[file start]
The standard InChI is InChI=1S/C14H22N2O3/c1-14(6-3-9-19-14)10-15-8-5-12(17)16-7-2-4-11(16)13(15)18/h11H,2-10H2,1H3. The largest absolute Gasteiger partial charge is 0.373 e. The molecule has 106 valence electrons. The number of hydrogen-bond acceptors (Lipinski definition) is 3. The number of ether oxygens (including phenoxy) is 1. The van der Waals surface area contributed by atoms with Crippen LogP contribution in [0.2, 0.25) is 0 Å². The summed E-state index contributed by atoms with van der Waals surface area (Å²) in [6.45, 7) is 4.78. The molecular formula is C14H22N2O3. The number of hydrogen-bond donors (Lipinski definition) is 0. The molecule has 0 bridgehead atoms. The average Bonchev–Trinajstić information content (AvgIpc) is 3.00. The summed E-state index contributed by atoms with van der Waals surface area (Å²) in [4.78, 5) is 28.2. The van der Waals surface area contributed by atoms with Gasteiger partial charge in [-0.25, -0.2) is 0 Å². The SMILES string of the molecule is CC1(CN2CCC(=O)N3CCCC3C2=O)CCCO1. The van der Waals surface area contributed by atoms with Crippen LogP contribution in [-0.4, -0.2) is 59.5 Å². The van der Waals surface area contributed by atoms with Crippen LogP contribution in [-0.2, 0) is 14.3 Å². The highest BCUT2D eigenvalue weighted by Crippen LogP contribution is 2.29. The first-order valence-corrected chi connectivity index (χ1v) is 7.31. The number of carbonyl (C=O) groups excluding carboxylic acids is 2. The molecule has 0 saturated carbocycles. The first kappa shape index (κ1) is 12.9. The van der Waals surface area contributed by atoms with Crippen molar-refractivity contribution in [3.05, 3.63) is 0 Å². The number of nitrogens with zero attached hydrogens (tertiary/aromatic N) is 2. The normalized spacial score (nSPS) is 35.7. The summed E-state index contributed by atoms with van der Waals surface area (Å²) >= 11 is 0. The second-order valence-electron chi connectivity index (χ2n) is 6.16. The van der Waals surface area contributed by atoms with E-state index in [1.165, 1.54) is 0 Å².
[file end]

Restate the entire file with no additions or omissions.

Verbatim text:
The standard InChI is InChI=1S/C14H22N2O3/c1-14(6-3-9-19-14)10-15-8-5-12(17)16-7-2-4-11(16)13(15)18/h11H,2-10H2,1H3. The largest absolute Gasteiger partial charge is 0.373 e. The molecule has 106 valence electrons. The number of hydrogen-bond acceptors (Lipinski definition) is 3. The number of ether oxygens (including phenoxy) is 1. The van der Waals surface area contributed by atoms with Crippen LogP contribution in [0.2, 0.25) is 0 Å². The summed E-state index contributed by atoms with van der Waals surface area (Å²) in [6.45, 7) is 4.78. The molecular formula is C14H22N2O3. The number of hydrogen-bond donors (Lipinski definition) is 0. The molecule has 0 bridgehead atoms. The average Bonchev–Trinajstić information content (AvgIpc) is 3.00. The summed E-state index contributed by atoms with van der Waals surface area (Å²) in [4.78, 5) is 28.2. The van der Waals surface area contributed by atoms with Gasteiger partial charge in [-0.25, -0.2) is 0 Å². The SMILES string of the molecule is CC1(CN2CCC(=O)N3CCCC3C2=O)CCCO1. The van der Waals surface area contributed by atoms with Crippen LogP contribution in [-0.4, -0.2) is 59.5 Å². The van der Waals surface area contributed by atoms with Crippen LogP contribution in [-0.2, 0) is 14.3 Å². The highest BCUT2D eigenvalue weighted by Crippen LogP contribution is 2.29. The first-order valence-corrected chi connectivity index (χ1v) is 7.31. The number of carbonyl (C=O) groups excluding carboxylic acids is 2. The molecule has 0 saturated carbocycles. The first kappa shape index (κ1) is 12.9. The van der Waals surface area contributed by atoms with Crippen molar-refractivity contribution in [3.05, 3.63) is 0 Å². The number of nitrogens with zero attached hydrogens (tertiary/aromatic N) is 2. The normalized spacial score (nSPS) is 35.7. The summed E-state index contributed by atoms with van der Waals surface area (Å²) >= 11 is 0. The second-order valence-electron chi connectivity index (χ2n) is 6.16. The van der Waals surface area contributed by atoms with E-state index in [1.165, 1.54) is 0 Å².